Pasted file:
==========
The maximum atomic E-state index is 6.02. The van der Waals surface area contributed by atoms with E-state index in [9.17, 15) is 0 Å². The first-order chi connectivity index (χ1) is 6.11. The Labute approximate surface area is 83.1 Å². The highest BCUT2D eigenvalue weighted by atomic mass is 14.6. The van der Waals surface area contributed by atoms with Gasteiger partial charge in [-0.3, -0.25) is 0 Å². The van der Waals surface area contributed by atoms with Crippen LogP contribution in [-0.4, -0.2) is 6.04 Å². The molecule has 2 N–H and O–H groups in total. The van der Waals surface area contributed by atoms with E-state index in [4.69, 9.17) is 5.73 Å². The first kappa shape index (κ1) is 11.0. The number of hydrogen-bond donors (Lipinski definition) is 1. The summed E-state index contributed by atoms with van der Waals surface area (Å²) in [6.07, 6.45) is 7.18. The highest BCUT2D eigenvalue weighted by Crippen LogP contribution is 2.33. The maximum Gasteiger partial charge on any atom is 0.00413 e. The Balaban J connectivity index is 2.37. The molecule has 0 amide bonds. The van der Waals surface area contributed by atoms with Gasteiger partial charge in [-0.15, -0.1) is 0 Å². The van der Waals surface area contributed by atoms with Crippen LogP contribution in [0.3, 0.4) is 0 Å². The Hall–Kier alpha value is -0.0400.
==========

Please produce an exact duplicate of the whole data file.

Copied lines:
The maximum atomic E-state index is 6.02. The van der Waals surface area contributed by atoms with E-state index in [9.17, 15) is 0 Å². The first-order chi connectivity index (χ1) is 6.11. The Labute approximate surface area is 83.1 Å². The highest BCUT2D eigenvalue weighted by atomic mass is 14.6. The van der Waals surface area contributed by atoms with Gasteiger partial charge in [-0.3, -0.25) is 0 Å². The van der Waals surface area contributed by atoms with Crippen LogP contribution in [-0.4, -0.2) is 6.04 Å². The molecule has 2 N–H and O–H groups in total. The van der Waals surface area contributed by atoms with E-state index in [4.69, 9.17) is 5.73 Å². The first kappa shape index (κ1) is 11.0. The number of hydrogen-bond donors (Lipinski definition) is 1. The summed E-state index contributed by atoms with van der Waals surface area (Å²) in [6.07, 6.45) is 7.18. The highest BCUT2D eigenvalue weighted by Crippen LogP contribution is 2.33. The maximum Gasteiger partial charge on any atom is 0.00413 e. The Balaban J connectivity index is 2.37. The molecule has 0 amide bonds. The van der Waals surface area contributed by atoms with Gasteiger partial charge in [-0.15, -0.1) is 0 Å². The van der Waals surface area contributed by atoms with Crippen LogP contribution in [0.3, 0.4) is 0 Å². The Hall–Kier alpha value is -0.0400.